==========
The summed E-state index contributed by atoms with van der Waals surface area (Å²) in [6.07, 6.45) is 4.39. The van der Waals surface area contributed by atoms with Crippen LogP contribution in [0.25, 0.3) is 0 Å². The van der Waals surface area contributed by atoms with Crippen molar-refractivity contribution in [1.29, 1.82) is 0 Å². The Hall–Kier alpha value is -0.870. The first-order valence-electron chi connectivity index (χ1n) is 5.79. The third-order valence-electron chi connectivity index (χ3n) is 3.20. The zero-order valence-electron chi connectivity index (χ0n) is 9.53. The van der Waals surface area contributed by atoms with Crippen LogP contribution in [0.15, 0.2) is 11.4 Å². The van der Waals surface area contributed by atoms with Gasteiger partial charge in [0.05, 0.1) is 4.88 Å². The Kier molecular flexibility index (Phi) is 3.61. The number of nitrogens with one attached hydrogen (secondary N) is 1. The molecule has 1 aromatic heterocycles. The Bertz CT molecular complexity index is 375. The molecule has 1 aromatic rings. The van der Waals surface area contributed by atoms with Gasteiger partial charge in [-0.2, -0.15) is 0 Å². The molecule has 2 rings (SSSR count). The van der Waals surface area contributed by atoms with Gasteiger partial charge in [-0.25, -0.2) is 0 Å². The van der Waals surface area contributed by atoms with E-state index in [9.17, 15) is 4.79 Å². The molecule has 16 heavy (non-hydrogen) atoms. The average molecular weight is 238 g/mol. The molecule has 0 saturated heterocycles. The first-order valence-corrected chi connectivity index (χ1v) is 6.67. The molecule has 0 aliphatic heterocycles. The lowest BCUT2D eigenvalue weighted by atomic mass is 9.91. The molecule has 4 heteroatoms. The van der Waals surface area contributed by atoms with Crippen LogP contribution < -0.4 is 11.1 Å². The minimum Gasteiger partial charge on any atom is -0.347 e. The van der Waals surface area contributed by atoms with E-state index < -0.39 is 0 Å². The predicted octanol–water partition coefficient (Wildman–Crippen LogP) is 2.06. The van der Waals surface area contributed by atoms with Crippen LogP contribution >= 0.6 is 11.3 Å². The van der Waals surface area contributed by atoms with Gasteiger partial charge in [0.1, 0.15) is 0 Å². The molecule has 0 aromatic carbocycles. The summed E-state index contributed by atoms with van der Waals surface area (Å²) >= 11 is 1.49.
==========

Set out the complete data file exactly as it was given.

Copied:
The summed E-state index contributed by atoms with van der Waals surface area (Å²) in [6.07, 6.45) is 4.39. The van der Waals surface area contributed by atoms with Crippen LogP contribution in [0.25, 0.3) is 0 Å². The van der Waals surface area contributed by atoms with Crippen molar-refractivity contribution in [1.29, 1.82) is 0 Å². The Hall–Kier alpha value is -0.870. The first-order valence-electron chi connectivity index (χ1n) is 5.79. The third-order valence-electron chi connectivity index (χ3n) is 3.20. The zero-order valence-electron chi connectivity index (χ0n) is 9.53. The van der Waals surface area contributed by atoms with Crippen LogP contribution in [0.15, 0.2) is 11.4 Å². The van der Waals surface area contributed by atoms with Gasteiger partial charge in [0.05, 0.1) is 4.88 Å². The Kier molecular flexibility index (Phi) is 3.61. The number of nitrogens with one attached hydrogen (secondary N) is 1. The molecule has 1 aromatic heterocycles. The Bertz CT molecular complexity index is 375. The molecule has 1 aromatic rings. The van der Waals surface area contributed by atoms with Gasteiger partial charge in [-0.2, -0.15) is 0 Å². The molecule has 2 rings (SSSR count). The van der Waals surface area contributed by atoms with Gasteiger partial charge in [-0.25, -0.2) is 0 Å². The van der Waals surface area contributed by atoms with E-state index in [9.17, 15) is 4.79 Å². The molecule has 16 heavy (non-hydrogen) atoms. The average molecular weight is 238 g/mol. The molecule has 0 saturated heterocycles. The first-order valence-corrected chi connectivity index (χ1v) is 6.67. The molecule has 0 aliphatic heterocycles. The lowest BCUT2D eigenvalue weighted by atomic mass is 9.91. The molecule has 4 heteroatoms. The van der Waals surface area contributed by atoms with Crippen LogP contribution < -0.4 is 11.1 Å². The minimum Gasteiger partial charge on any atom is -0.347 e. The van der Waals surface area contributed by atoms with E-state index < -0.39 is 0 Å². The predicted octanol–water partition coefficient (Wildman–Crippen LogP) is 2.06. The van der Waals surface area contributed by atoms with Crippen LogP contribution >= 0.6 is 11.3 Å². The van der Waals surface area contributed by atoms with Gasteiger partial charge in [0.1, 0.15) is 0 Å². The molecule has 0 aromatic carbocycles. The summed E-state index contributed by atoms with van der Waals surface area (Å²) >= 11 is 1.49.